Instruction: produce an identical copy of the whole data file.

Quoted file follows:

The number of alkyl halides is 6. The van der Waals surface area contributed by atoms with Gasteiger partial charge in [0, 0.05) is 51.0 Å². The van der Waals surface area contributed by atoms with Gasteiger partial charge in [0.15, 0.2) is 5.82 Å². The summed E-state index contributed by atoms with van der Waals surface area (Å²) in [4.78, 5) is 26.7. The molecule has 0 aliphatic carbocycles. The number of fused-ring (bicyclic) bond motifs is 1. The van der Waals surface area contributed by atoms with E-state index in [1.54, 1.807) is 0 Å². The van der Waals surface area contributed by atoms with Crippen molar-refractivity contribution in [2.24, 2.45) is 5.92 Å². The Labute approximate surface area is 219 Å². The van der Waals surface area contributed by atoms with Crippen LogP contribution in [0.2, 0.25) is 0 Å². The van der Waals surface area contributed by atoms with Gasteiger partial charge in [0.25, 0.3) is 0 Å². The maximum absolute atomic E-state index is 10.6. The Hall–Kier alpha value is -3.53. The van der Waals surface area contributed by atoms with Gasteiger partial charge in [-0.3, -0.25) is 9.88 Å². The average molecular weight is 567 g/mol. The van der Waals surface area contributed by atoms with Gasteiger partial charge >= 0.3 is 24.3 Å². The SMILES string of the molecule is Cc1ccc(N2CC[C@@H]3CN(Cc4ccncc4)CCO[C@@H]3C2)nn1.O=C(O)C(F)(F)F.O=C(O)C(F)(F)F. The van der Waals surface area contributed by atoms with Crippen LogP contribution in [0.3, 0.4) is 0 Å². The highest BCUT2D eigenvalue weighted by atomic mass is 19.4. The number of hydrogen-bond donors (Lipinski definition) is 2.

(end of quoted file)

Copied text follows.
The number of alkyl halides is 6. The van der Waals surface area contributed by atoms with Gasteiger partial charge in [0, 0.05) is 51.0 Å². The van der Waals surface area contributed by atoms with Gasteiger partial charge in [0.15, 0.2) is 5.82 Å². The summed E-state index contributed by atoms with van der Waals surface area (Å²) in [4.78, 5) is 26.7. The molecule has 0 aliphatic carbocycles. The number of fused-ring (bicyclic) bond motifs is 1. The van der Waals surface area contributed by atoms with E-state index in [1.54, 1.807) is 0 Å². The van der Waals surface area contributed by atoms with Crippen molar-refractivity contribution in [2.24, 2.45) is 5.92 Å². The Labute approximate surface area is 219 Å². The van der Waals surface area contributed by atoms with Crippen LogP contribution in [0.2, 0.25) is 0 Å². The van der Waals surface area contributed by atoms with Gasteiger partial charge in [0.25, 0.3) is 0 Å². The maximum absolute atomic E-state index is 10.6. The Hall–Kier alpha value is -3.53. The van der Waals surface area contributed by atoms with Gasteiger partial charge in [-0.3, -0.25) is 9.88 Å². The average molecular weight is 567 g/mol. The van der Waals surface area contributed by atoms with Gasteiger partial charge >= 0.3 is 24.3 Å². The SMILES string of the molecule is Cc1ccc(N2CC[C@@H]3CN(Cc4ccncc4)CCO[C@@H]3C2)nn1.O=C(O)C(F)(F)F.O=C(O)C(F)(F)F. The van der Waals surface area contributed by atoms with Crippen LogP contribution in [0.3, 0.4) is 0 Å². The highest BCUT2D eigenvalue weighted by atomic mass is 19.4. The number of hydrogen-bond donors (Lipinski definition) is 2.